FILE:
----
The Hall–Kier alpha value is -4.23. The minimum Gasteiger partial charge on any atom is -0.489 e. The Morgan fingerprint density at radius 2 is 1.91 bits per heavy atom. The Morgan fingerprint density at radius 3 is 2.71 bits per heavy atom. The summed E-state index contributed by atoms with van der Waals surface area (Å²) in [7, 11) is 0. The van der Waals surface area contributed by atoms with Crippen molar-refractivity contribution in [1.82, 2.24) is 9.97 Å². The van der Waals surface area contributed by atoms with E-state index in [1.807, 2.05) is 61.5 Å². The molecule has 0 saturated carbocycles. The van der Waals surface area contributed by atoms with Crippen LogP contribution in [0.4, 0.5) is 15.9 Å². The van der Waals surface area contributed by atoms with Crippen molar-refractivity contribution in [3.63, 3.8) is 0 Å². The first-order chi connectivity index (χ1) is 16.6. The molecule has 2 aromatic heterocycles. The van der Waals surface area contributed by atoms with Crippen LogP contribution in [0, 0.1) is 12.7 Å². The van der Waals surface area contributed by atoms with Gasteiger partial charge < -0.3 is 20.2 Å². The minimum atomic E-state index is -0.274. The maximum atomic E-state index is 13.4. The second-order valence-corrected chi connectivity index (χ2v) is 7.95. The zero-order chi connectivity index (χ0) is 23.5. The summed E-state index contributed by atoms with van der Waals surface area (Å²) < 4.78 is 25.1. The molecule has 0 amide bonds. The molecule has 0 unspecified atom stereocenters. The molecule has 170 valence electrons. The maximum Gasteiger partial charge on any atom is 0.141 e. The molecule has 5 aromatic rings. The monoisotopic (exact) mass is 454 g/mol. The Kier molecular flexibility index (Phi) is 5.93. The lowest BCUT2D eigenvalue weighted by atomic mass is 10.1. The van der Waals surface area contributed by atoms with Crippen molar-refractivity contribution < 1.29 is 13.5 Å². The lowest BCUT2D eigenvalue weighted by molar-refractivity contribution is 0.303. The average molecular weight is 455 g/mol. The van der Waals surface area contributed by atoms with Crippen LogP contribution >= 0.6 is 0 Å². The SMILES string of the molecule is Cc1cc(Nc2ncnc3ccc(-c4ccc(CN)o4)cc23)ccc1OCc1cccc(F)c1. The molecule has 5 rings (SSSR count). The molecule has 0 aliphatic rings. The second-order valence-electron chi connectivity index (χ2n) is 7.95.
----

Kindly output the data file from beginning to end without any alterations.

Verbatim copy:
The Hall–Kier alpha value is -4.23. The minimum Gasteiger partial charge on any atom is -0.489 e. The Morgan fingerprint density at radius 2 is 1.91 bits per heavy atom. The Morgan fingerprint density at radius 3 is 2.71 bits per heavy atom. The summed E-state index contributed by atoms with van der Waals surface area (Å²) in [7, 11) is 0. The van der Waals surface area contributed by atoms with Crippen molar-refractivity contribution in [1.82, 2.24) is 9.97 Å². The van der Waals surface area contributed by atoms with E-state index in [1.807, 2.05) is 61.5 Å². The molecule has 0 saturated carbocycles. The van der Waals surface area contributed by atoms with Crippen LogP contribution in [0.4, 0.5) is 15.9 Å². The van der Waals surface area contributed by atoms with Crippen molar-refractivity contribution in [3.63, 3.8) is 0 Å². The first-order chi connectivity index (χ1) is 16.6. The molecule has 2 aromatic heterocycles. The van der Waals surface area contributed by atoms with Crippen LogP contribution in [0, 0.1) is 12.7 Å². The van der Waals surface area contributed by atoms with Gasteiger partial charge < -0.3 is 20.2 Å². The minimum atomic E-state index is -0.274. The maximum atomic E-state index is 13.4. The second-order valence-corrected chi connectivity index (χ2v) is 7.95. The zero-order chi connectivity index (χ0) is 23.5. The summed E-state index contributed by atoms with van der Waals surface area (Å²) < 4.78 is 25.1. The molecule has 0 amide bonds. The molecule has 0 unspecified atom stereocenters. The molecule has 170 valence electrons. The maximum Gasteiger partial charge on any atom is 0.141 e. The molecule has 5 aromatic rings. The monoisotopic (exact) mass is 454 g/mol. The Kier molecular flexibility index (Phi) is 5.93. The lowest BCUT2D eigenvalue weighted by atomic mass is 10.1. The van der Waals surface area contributed by atoms with Crippen molar-refractivity contribution < 1.29 is 13.5 Å². The lowest BCUT2D eigenvalue weighted by molar-refractivity contribution is 0.303. The average molecular weight is 455 g/mol. The van der Waals surface area contributed by atoms with Crippen LogP contribution >= 0.6 is 0 Å². The SMILES string of the molecule is Cc1cc(Nc2ncnc3ccc(-c4ccc(CN)o4)cc23)ccc1OCc1cccc(F)c1. The molecule has 5 rings (SSSR count). The molecule has 0 aliphatic rings. The second-order valence-electron chi connectivity index (χ2n) is 7.95.